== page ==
• They usually aren’t serious.
  • Treatment can help control them.

Radiation therapy can also cause long-term side effects if it affects the normal cells surrounding the tumor. They can include learning issues, vision problems, hearing loss, and other problems.

Types Of Radiation Therapy

Radiation Oncology

The kind of radiation therapy you get depends on things like:

  • Type of cancer you have
  • How big your tumors are
  • Where your tumors are
  • Other treatments you’re getting

The two main types of radiation therapy for cancer are:

External beam radiation therapy. A large machine aims radiation beams from outside your body to a cancer tumor from many angles. It can treat a variety of cancers.

The machine can be quite noisy, but it won’t touch you. It sends radiation to the specific area where there’s cancer. It uses computer programs to analyze imaging scans and target treatments to the shape of your tumor.

A visit usually lasts 30 minutes to an hour, most of which is spent getting you in the correct position. The treatment itself usually takes 5 minutes or less.

Most people get a dose 5 days a week. Your schedule may vary. It depends on the type of beam used and other things, including the type, size, and location of the cancer.

External beam radiation therapy won’t make you radioactive, so you can safely spend time around other people.

Internal radiation therapy. You’ll get radiation placed inside you in either solid or liquid form. You might swallow or get an IV injection of liquid radioactive iodine, which will travel throughout your body to seek and kill cancer cells. This is called systemic therapy. Doctors use it most often to treat thyroid cancer.

Brachytherapy usually treats head, neck, breast, cervix, endometrial, prostate, and eye cancers.

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What Happens During External Radiation Therapy

For external radiation therapy, teens usually go to the hospital or treatment center 4 to 5 days a week for several weeks. They’ll get small daily doses of radiation, which helps protect the normal cells from damage. The weekend breaks help the cells recover from the radiation.

If you get radiation therapy, the radiation therapist will mark an area on your skin with ink. This “tattoo” helps show the treatment area.

Most of the time that you’ll spend on the radiation treatment table involves positioning. The treatment itself takes only minutes. When you’re in the right position:

  • The radiation therapist leaves the room.
  • The machine delivers the right amount of radiation to kill the cells.

Parents aren’t allowed in the treatment room, but can wait nearby for you during therapy.

Is Radiation Therapy Safe For Patients And Their Families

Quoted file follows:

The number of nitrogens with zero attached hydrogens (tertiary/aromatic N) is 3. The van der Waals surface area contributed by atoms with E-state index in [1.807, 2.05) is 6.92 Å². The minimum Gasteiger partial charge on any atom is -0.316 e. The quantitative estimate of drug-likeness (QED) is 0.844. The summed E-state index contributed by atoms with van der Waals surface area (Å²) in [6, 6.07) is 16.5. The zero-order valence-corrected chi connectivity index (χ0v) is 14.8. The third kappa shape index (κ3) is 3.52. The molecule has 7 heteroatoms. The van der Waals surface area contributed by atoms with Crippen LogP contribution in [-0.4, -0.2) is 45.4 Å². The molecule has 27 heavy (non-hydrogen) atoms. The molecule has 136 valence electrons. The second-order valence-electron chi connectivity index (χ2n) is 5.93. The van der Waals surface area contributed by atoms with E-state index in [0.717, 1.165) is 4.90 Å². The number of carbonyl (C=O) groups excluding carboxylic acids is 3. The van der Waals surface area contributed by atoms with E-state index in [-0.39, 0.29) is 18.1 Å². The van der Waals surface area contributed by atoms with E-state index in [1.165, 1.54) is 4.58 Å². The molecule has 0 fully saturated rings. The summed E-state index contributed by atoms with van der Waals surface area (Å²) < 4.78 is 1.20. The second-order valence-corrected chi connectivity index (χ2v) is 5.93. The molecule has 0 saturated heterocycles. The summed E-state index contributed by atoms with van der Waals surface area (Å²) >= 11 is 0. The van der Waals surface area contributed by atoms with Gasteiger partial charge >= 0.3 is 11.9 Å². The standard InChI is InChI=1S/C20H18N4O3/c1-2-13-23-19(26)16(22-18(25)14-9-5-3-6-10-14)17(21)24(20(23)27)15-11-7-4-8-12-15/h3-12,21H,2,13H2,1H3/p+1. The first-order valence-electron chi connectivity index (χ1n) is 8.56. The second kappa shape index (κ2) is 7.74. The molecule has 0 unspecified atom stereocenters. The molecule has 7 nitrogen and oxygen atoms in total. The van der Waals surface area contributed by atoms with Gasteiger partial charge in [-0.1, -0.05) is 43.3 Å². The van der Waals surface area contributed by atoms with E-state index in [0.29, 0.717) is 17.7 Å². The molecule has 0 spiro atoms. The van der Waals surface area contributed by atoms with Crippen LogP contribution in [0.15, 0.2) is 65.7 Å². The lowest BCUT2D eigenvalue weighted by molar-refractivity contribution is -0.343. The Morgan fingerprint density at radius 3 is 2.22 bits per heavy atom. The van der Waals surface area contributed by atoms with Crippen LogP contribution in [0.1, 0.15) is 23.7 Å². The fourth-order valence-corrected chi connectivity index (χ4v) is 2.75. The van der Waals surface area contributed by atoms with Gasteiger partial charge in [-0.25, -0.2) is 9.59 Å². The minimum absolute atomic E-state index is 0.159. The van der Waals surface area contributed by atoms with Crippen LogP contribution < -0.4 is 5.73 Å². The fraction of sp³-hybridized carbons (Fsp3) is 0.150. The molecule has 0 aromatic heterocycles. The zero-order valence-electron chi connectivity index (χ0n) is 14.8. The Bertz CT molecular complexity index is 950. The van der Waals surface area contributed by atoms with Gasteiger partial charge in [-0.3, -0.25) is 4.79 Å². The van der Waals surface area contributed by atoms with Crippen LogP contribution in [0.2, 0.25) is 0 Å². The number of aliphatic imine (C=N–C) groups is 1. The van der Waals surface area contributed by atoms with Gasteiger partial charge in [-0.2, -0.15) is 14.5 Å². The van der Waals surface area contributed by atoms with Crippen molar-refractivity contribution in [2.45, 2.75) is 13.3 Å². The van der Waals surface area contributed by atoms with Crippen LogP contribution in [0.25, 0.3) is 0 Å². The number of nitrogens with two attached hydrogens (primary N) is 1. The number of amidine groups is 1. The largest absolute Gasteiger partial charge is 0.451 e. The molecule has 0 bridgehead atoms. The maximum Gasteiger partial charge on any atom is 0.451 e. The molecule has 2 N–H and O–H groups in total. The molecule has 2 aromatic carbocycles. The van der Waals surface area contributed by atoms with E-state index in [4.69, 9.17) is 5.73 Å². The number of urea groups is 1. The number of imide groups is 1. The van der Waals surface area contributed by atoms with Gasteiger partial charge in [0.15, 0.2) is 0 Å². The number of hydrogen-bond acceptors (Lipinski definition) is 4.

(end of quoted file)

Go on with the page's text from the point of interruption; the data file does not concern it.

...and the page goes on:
Doctors have safely and effectively used radiation therapy to treat cancer for more than 100 years. Like other cancer treatments, radiation therapy causes side effects. Talk with your health care team about what to expect and what you are experiencing during and after your treatment. While most people feel no pain when each treatment is being delivered, effects of treatment slowly build up over time and may include discomfort, skin changes, or other side effects, depending on where in the body treatment is being delivered.

Having radiation therapy slightly increases the risk of developing a second cancer later in life. But for many people, radiation therapy eliminates the existing cancer. This benefit is greater than the small risk that the treatment could cause a new cancer in the future.

During external-beam radiation therapy, the patient does not give off any radiation after treatment sessions. Any radiation remains in the the treatment room.

However, internal radiation therapy causes the patient to give off radiation. As a result, visitors should follow these safety measures, unless other directions are given by the patient’s doctor:

  • Do not visit the patient if you are pregnant or younger than 18

  • Stay at least 6 feet from the patient’s bed

  • Limit your stay to 30 minutes or less each day

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Proving The Feasibility Of Proton Flash

To test their hypothesis and to understand the biological effects of proton beams, the researchers designed and built a radiotherapy apparatus that could deliver FLASH or standard radiation dose rates using double scattered protons in a CTdefined geometry.

The researchers used a single pencil beam to create a double scatter system, thus bypassing a difficulty that had stopped previous research teams from creating the necessary radiation dosage or field size.